On the Commodity Trail: The Journey of a Bargain Store Product from East to West. Alison Hulme. Bloomsbury. February 2015.
‘Euro shop’, ‘pound shop’, ‘dollar store’. The name varies but the premise is the same: commodities sold at low prices. For many the relationship with the ‘bargain’ shop is fraught by love and loathing. Loathing is prompted by the cheap nonessentials, and the thought of the sweatshop labour that produced them. Love comes from the pursuit of a bargain, and the smug feeling that we have not been exploited.
In boom times discounters seem reserved for the terminally cheap, or those whom prosperity has overlooked. But what of their place in an era of austerity? Historically, according to Alison Hulme, times of decline were not like the present: saving back then meant not spending. However, she tells us on the first page of On the Commodity Trail, this current ‘age of austerity’ is not like its predecessors. Now cheap and plentiful helps maintain levels of consumption seen during the boom, and cements individual mantras of “consumption is good”. For the businesses involved this means “chasing growth through smaller and smaller profits”.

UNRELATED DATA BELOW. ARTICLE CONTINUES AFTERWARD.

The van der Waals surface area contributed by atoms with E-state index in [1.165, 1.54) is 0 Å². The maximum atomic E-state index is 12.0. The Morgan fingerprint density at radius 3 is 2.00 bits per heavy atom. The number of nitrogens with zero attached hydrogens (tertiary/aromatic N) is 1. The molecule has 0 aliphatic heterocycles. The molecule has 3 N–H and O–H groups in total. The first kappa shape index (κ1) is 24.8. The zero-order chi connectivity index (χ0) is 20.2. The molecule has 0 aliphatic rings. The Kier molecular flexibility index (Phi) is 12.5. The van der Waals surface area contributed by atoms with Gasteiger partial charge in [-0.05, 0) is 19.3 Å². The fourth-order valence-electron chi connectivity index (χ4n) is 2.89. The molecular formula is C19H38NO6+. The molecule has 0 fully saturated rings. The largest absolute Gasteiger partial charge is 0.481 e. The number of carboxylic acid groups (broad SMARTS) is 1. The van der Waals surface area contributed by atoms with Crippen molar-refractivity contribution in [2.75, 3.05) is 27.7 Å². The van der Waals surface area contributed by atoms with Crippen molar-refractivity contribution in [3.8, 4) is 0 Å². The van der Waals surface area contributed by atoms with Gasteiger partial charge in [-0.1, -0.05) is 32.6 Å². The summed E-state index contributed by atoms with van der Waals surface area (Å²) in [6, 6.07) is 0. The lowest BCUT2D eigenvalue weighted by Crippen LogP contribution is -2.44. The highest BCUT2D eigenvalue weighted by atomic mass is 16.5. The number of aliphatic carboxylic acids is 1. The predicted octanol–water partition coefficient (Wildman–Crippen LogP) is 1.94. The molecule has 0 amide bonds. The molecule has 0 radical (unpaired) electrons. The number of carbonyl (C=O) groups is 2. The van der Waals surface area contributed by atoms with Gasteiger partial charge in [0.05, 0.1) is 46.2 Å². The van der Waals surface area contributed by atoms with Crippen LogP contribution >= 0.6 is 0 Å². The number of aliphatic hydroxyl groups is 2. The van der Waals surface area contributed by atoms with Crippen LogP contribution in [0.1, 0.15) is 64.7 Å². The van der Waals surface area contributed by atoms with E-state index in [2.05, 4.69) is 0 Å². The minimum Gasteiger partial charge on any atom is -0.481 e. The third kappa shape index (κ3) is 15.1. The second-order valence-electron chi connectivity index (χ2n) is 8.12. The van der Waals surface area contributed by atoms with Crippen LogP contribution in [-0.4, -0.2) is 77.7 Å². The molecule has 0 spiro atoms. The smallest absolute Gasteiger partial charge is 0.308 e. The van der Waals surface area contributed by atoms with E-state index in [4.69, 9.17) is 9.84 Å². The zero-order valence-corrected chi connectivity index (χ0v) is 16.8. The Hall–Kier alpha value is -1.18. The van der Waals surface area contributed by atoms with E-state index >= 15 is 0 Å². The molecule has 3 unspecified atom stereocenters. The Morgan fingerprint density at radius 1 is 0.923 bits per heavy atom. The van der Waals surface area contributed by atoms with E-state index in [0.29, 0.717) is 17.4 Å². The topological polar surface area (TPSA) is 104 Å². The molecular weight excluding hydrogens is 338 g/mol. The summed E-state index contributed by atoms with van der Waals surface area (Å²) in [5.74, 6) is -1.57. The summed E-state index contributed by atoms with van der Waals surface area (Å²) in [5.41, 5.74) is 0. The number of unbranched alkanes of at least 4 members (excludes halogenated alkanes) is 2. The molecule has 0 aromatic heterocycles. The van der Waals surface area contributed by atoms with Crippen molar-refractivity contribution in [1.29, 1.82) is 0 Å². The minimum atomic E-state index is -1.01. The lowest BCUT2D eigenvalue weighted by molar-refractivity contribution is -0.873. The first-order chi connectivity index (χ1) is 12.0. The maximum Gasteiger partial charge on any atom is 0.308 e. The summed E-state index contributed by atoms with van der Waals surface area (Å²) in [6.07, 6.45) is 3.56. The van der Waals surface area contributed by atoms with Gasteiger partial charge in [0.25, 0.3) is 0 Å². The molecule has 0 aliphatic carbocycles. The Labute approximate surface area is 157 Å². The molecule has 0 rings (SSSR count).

If our age is “characterized by the desire for immediate gratification, disposability, the fragmentation of old systems and the rise of China” then, she asserts, the commodity chain of bargain store products “is a classic trail of our times”. Hulme subsequently takes the reader on a journey across the life cycle of eight bargain store commodities: a pet gravestone, a pregnancy test, a garden gnome, a plastic bonsai, a model Buddha, plastic flowers, a Chinoiserie vase, and a ship-in-a-bottle. Hulme’s inspiration was the early twentieth century work of the German philosopher and cultural critic, Walter Benjamin, and his Arcades Project. However, unlike Benjamin’s focus on the “bijou objects of bourgeois Paris”, she opted to create an ‘Arcades Project’ of the pound shop.